DBH vs. CBH ... regional ??

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DBH vs. CBH ... regional ??

Post by mdvaden » Sun Oct 09, 2016 4:14 pm

Ever notice a difference between parts of the United States, or elsewhere, how people post about trunk girth? Some refer to CBH (circumference), and other's use DBH (diameter). Here in the west, it seems that DBH is what is used more commonly, except maybe in forestry. But for arborist reports and various big tree champions, DBH is commonly noted. I noticed that a few signs in west coast parks like diameter and circumference for trees.

In the east USA, it looks like most posts at ENTS use CBH when trees are introduced or talked about.
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Re: DBH vs. CBH ... regional ??

Post by Matt Markworth » Sun Oct 09, 2016 4:57 pm


Good topic! I think there probably is some preference depending on region.

For me, the preference towards CBH was rooted in the AF formula and ENTS. Also, I lean towards CBH because it is a direct measurement. DBH implies that a circle is present, which of course often isn't. But, I think people should use whichever one they're more comfortable with and whichever one gives them the most intuitive perception of size.



Re: DBH vs. CBH ... regional ??

Post by Joe » Sun Oct 09, 2016 7:51 pm

Foresters in the east use DBH- at least all the ones I know in the Northeast. It's easier and quicker to measure- which is why, I think, it's preferred. Serious tree measurers should use CBH. Foresters are in too much a hurry to take the extra time- we may have to measure hundreds of trees per day- if marking or cruising- DBH is "good enough".

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Re: DBH vs. CBH ... regional ??

Post by John Harvey » Mon Oct 10, 2016 12:05 am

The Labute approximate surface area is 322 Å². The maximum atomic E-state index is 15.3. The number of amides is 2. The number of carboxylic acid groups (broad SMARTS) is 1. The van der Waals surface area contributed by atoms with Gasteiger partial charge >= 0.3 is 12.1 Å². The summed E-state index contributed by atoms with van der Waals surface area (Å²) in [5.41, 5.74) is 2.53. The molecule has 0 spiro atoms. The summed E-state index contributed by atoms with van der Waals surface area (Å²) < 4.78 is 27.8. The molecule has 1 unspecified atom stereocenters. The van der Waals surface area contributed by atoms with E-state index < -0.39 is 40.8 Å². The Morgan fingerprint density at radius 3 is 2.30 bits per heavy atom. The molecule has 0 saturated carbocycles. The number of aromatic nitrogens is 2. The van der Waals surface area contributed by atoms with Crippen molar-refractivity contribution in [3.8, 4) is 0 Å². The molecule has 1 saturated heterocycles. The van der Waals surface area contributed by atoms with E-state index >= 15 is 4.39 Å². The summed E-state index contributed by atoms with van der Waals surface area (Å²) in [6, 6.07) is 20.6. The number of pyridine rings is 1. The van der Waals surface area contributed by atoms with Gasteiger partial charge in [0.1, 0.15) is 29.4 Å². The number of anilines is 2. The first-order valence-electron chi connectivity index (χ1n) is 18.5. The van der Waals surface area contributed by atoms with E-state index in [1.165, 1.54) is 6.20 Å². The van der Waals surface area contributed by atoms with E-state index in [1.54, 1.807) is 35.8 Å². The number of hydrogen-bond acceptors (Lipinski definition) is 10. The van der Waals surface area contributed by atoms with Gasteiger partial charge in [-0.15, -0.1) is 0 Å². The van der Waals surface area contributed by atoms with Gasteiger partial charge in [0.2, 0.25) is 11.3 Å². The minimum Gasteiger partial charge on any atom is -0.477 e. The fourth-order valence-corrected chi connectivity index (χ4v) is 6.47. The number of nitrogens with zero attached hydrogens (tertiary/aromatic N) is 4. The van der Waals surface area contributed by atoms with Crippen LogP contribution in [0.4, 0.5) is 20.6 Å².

I agree with Mark, great topic.

As a big tree guy with 10+ years on the East Coast and now living in the redwoods this comes into my mind all the time. My buddies out here all use DBH and I use CBH. I have changed that in group settings (sometimes) just so everyone is on the same page. I still prefer CBH though.

Cbh for me reveals the true trace of the tree, especially with redwoods and other fused and oblong trees. It is the true outline of the trunk for me. Let me give an example. Pictured is the Flat Iron tree. It blew over decades ago and was situated near the famous Giant Tree redwood. It was 3ft across by 20ft across. It was like a wall, literally. Do the math on this one. It comes out the same either way. Lets say the tree was 46ft all the way around. Can you really say it has a 14.6ft dbh? Mathematically you can but depending on the angle your on, you would think I was crazy. I have also been told that "circumference" should only be used in the case that the tree is a "circle". This entire thread kind of proves why we need volume measurements, especially on western coastal trees or better yet why only seeing them in person can give true perspective.
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Flat Iron
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Re: DBH vs. CBH ... regional ??

Post by Don » Tue Oct 11, 2016 4:34 pm